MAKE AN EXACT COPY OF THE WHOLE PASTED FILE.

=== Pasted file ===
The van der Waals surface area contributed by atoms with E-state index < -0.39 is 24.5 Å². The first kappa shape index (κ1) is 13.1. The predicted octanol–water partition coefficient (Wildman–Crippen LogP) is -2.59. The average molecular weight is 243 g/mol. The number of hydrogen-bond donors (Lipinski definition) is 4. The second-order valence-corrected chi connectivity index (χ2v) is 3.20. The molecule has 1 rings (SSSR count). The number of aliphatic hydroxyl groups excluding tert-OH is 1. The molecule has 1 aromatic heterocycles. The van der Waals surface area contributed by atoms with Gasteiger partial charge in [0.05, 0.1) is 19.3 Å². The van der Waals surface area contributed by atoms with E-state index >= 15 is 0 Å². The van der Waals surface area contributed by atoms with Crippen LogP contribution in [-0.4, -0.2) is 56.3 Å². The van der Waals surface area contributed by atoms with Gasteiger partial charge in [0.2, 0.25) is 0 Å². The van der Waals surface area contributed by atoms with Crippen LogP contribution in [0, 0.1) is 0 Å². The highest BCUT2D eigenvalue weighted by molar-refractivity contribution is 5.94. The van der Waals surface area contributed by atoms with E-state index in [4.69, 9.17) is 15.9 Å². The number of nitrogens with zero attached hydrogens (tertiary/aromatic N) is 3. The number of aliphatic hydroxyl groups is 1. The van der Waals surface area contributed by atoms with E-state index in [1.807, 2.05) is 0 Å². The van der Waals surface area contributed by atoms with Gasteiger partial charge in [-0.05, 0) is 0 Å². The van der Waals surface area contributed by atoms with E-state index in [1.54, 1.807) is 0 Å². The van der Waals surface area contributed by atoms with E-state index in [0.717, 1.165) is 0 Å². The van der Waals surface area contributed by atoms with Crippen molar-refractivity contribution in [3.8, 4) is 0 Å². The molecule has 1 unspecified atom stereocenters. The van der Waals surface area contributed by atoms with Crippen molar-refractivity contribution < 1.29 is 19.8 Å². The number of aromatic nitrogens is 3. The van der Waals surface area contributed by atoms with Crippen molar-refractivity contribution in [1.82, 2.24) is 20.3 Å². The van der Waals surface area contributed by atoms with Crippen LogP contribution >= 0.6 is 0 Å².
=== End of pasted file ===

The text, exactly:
The van der Waals surface area contributed by atoms with E-state index < -0.39 is 24.5 Å². The first kappa shape index (κ1) is 13.1. The predicted octanol–water partition coefficient (Wildman–Crippen LogP) is -2.59. The average molecular weight is 243 g/mol. The number of hydrogen-bond donors (Lipinski definition) is 4. The second-order valence-corrected chi connectivity index (χ2v) is 3.20. The molecule has 1 rings (SSSR count). The number of aliphatic hydroxyl groups excluding tert-OH is 1. The molecule has 1 aromatic heterocycles. The van der Waals surface area contributed by atoms with Gasteiger partial charge in [0.05, 0.1) is 19.3 Å². The van der Waals surface area contributed by atoms with E-state index >= 15 is 0 Å². The van der Waals surface area contributed by atoms with Crippen LogP contribution in [-0.4, -0.2) is 56.3 Å². The van der Waals surface area contributed by atoms with Gasteiger partial charge in [0.2, 0.25) is 0 Å². The van der Waals surface area contributed by atoms with Crippen LogP contribution in [0, 0.1) is 0 Å². The highest BCUT2D eigenvalue weighted by molar-refractivity contribution is 5.94. The van der Waals surface area contributed by atoms with E-state index in [4.69, 9.17) is 15.9 Å². The number of nitrogens with zero attached hydrogens (tertiary/aromatic N) is 3. The number of aliphatic hydroxyl groups is 1. The van der Waals surface area contributed by atoms with E-state index in [1.807, 2.05) is 0 Å². The van der Waals surface area contributed by atoms with Gasteiger partial charge in [-0.05, 0) is 0 Å². The van der Waals surface area contributed by atoms with E-state index in [1.54, 1.807) is 0 Å². The van der Waals surface area contributed by atoms with E-state index in [0.717, 1.165) is 0 Å². The van der Waals surface area contributed by atoms with Crippen molar-refractivity contribution in [3.8, 4) is 0 Å². The molecule has 1 unspecified atom stereocenters. The van der Waals surface area contributed by atoms with Crippen molar-refractivity contribution < 1.29 is 19.8 Å². The number of aromatic nitrogens is 3. The van der Waals surface area contributed by atoms with Crippen molar-refractivity contribution in [1.82, 2.24) is 20.3 Å². The van der Waals surface area contributed by atoms with Crippen LogP contribution >= 0.6 is 0 Å².